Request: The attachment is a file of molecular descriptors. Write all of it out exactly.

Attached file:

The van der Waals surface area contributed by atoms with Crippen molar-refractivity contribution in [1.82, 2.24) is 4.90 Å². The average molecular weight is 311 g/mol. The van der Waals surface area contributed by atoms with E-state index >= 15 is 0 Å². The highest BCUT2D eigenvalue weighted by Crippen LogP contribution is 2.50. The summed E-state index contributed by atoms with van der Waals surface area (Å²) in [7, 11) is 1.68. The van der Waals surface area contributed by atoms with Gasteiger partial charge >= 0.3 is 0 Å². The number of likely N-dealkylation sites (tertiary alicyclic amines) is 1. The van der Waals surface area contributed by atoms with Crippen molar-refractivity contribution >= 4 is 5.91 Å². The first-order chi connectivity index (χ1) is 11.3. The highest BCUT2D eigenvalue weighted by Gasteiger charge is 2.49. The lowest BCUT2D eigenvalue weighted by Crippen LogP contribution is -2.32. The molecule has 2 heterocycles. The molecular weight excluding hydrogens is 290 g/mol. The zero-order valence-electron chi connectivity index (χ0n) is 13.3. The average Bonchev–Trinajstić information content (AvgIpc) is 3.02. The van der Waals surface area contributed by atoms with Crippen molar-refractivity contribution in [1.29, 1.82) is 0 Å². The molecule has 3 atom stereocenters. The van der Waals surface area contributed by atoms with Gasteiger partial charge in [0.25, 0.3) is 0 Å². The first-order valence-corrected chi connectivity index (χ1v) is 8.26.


The van der Waals surface area contributed by atoms with Crippen molar-refractivity contribution in [1.82, 2.24) is 4.90 Å². The average molecular weight is 311 g/mol. The van der Waals surface area contributed by atoms with E-state index >= 15 is 0 Å². The highest BCUT2D eigenvalue weighted by Crippen LogP contribution is 2.50. The summed E-state index contributed by atoms with van der Waals surface area (Å²) in [7, 11) is 1.68. The van der Waals surface area contributed by atoms with Gasteiger partial charge >= 0.3 is 0 Å². The number of likely N-dealkylation sites (tertiary alicyclic amines) is 1. The van der Waals surface area contributed by atoms with Crippen molar-refractivity contribution >= 4 is 5.91 Å². The first-order chi connectivity index (χ1) is 11.3. The highest BCUT2D eigenvalue weighted by Gasteiger charge is 2.49. The lowest BCUT2D eigenvalue weighted by Crippen LogP contribution is -2.32. The molecule has 2 heterocycles. The molecular weight excluding hydrogens is 290 g/mol. The zero-order valence-electron chi connectivity index (χ0n) is 13.3. The average Bonchev–Trinajstić information content (AvgIpc) is 3.02. The van der Waals surface area contributed by atoms with Crippen molar-refractivity contribution in [1.29, 1.82) is 0 Å². The molecule has 3 atom stereocenters. The van der Waals surface area contributed by atoms with Gasteiger partial charge in [0.25, 0.3) is 0 Å². The first-order valence-corrected chi connectivity index (χ1v) is 8.26.